YORK is an increasingly expensive city in which to live. And it is about to become a more expensive city in which to die.

In what is becoming a yearly belt-tightening exercise as they struggle to balance their budget, city chiefs are to put up the cost of a cremation by over £40, to £536.

That is a daunting sum to find, especially when a family is grieving. Many will find the council's apparent decision to pick on the dying unpalatable.

The position council bosses find themselves in every year, however, is far from enviable.

Because of tight Whitehall controls over local authority spending, there is never enough money to go around.

Each year, the knife cuts a little deeper.

This year, in a budget described by city finance chief Peter Steed as "very tight", the council is to shed 35 jobs. Disabled people are to be charged more for care, by having their discount reduced. The cost of music tuition is to go up, plans to bring in a Safe City Coordinator have been abandoned, and there will be new charges for planning advice and less stress counselling for council employees.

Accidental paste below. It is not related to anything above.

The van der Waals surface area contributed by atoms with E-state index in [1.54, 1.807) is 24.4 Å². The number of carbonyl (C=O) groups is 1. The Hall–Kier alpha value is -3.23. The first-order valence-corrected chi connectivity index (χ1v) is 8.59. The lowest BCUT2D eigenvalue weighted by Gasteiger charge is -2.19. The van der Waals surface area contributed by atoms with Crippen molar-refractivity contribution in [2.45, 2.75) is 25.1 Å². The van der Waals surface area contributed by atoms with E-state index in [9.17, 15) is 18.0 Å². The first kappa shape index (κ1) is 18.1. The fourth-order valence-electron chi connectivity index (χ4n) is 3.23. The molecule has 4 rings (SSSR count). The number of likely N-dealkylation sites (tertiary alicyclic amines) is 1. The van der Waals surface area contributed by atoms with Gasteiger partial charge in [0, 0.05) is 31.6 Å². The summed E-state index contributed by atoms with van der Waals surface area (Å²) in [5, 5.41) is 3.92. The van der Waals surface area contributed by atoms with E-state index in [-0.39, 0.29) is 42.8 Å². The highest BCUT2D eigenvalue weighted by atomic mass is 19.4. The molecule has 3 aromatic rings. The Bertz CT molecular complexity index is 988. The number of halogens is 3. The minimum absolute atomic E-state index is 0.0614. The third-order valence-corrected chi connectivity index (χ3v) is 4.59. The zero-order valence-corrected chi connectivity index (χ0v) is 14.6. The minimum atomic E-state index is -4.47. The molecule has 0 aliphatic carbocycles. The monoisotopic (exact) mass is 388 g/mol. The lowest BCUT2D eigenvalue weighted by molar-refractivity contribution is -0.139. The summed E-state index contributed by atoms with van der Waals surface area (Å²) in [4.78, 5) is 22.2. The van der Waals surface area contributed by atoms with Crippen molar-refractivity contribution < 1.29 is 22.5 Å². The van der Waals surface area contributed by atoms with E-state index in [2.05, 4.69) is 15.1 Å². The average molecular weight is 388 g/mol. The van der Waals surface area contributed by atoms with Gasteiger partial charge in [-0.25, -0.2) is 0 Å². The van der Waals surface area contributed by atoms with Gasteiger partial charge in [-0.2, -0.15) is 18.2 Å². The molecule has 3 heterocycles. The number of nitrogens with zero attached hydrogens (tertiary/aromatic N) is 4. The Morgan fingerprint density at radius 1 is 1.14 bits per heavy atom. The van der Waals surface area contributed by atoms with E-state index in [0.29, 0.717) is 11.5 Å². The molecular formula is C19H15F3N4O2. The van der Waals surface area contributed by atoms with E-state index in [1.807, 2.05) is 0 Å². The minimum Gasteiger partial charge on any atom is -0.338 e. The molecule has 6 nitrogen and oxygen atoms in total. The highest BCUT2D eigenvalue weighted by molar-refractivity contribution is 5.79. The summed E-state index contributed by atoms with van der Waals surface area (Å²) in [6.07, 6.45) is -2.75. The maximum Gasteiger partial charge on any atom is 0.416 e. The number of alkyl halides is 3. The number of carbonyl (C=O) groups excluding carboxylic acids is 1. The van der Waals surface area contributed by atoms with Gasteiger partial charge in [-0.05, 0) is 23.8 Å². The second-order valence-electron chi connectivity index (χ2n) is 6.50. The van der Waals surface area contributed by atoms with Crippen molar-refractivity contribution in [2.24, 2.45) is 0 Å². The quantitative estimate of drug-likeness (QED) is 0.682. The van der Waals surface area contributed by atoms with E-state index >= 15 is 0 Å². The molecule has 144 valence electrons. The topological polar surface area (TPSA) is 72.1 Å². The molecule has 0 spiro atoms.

None of that is good news. Disabled people receiving care may well feel particularly hard done by. But the council insists that by combining these measures with general efficiency savings, increased income from car parks and a council tax rise of 4.5 per cent, it will still be able to deliver quality services to those who need them most.

The proof will be in the pudding. It is to be hoped the council will broadly be able to maintain the quality of life of the most vulnerable people in this city, despite the cuts. It is just a shame it couldn't have kept down the cost of dying at the same time.